Microeconomics Project Paper
Course Project 1
Summer 2014 Session B
Prof. William Mapp
September 13, 2014
Last night about 7pm, I went to fill up on gas at the closest gas station by my home in Merrillville, Indiana. The Speedway gas station had gas for $3.49 a gallon for regular unleaded gas. Midgrade gas was $3.69 a gallon, Premium was $3.89 a gallon, and Diesel was $3.89 a gallon. I always try to fill up before the work week, as I do not want to get stuck in Chicago, Illinois where I work, and have to fill up on gas. Gas prices are dramatically different in my 40 mile radius. Today, gas prices in Chicago off my exit for work are ...view middle of the document...
Gas prices seem to be the one of the most fluctuating and variable prices that we deal with. Gas prices may suddenly and dramatically go up one day, after being somewhat constant for a period. The final gas price per gallon includes crude oil prices, refining costs, distribution costs, marketing costs, and federal, state, county, and local taxes. Gas prices also fluctuate because of oil supply disruptions, refinery disruptions, political factors, demand, and world conflicts like the Ukraine Crisis, Gaza Strip bombings, and now ISIS terrorists in Syria.
In economics, demand is defined as the goods and services people are willing and able to buy during a certain period of time at various prices, holding all other relevant factors constant (page 70, R.G. Hubbard, & A.P. O’Brien). So, in our case the demand in motor gasoline has been touchy. As gas prices go up, demand should go down, and vice versa, when gas prices go down, demand should increase. The Law of Demand basically demonstrates the relationship between the price of a product, and the quantity the consumers demand on that product (page 71, R.G. Hubbard, & A.P. O’Brien). Currently, the days of gas guzzling giant SUVs and Hummers are gone, now comes the age of more fuel efficient vehicles and more compact vehicles. Hybrid vehicles are displaying strong numbers as consumers are trying to rely less and less on fuel. Some hybrid vehicles have demonstrated up to a 50% fuel reduction (6th paragraph, C. Johnson). For example, I used to drive a 2000 Chevy Impala that held about 17 gallons of gas, which I used to fill up twice a week and that was only going to and from work. When gas was under $3.00 a gallon it wasn’t too bad, but when gas prices sky rocketed in 2011 to over $4.00 a gallon is when it really hurt. On average I was doing about $140 a week for my twice fill ups for my impala, or about $560 a month on gas! Well after several car issues, I decided it was time to get another car. Gas prices had a huge impact on my next car. I purchased a hybrid, and have cut my gas spending in half. If this trend keeps goings, that means the demand in gasoline will also decrease. Consumers, including myself, are scared of the possibility of those $4.00 for a gallon of gas will come back. This will have an impact on my cousin and his idea of opening up a gas station. When gas prices jump up, consumers tend to cut back on everything including driving to cut back on how much they spend on gasoline. In the chart below of the 60 month or 5 year average retail price of gasoline prices of Gary, Indiana, which is the nearest city to us. It displays the extreme up and downs of gas prices. We have not seen under $3.00 for a gallon of gas since 2010.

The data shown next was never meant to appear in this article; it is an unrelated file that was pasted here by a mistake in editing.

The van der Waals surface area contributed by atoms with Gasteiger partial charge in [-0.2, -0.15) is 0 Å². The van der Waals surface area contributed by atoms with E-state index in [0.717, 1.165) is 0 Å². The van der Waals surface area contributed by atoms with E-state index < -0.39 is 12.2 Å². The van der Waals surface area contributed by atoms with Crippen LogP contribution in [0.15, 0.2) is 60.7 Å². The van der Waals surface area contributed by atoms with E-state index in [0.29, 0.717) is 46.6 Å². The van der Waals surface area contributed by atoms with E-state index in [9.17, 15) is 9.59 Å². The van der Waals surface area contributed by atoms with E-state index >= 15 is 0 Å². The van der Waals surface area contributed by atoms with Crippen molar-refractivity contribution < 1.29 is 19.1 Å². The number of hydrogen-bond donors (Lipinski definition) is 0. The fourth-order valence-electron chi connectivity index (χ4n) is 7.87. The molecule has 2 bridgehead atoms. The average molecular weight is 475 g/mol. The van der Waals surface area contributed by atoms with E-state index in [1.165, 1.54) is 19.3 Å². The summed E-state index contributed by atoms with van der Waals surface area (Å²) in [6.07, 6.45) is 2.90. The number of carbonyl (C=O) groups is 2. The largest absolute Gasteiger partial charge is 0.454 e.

According to eia, an independent Statics and Analysis for the U.S. Energy Information Administration, the current 2014 demand in the United States for motor gasoline for the sales type of sales...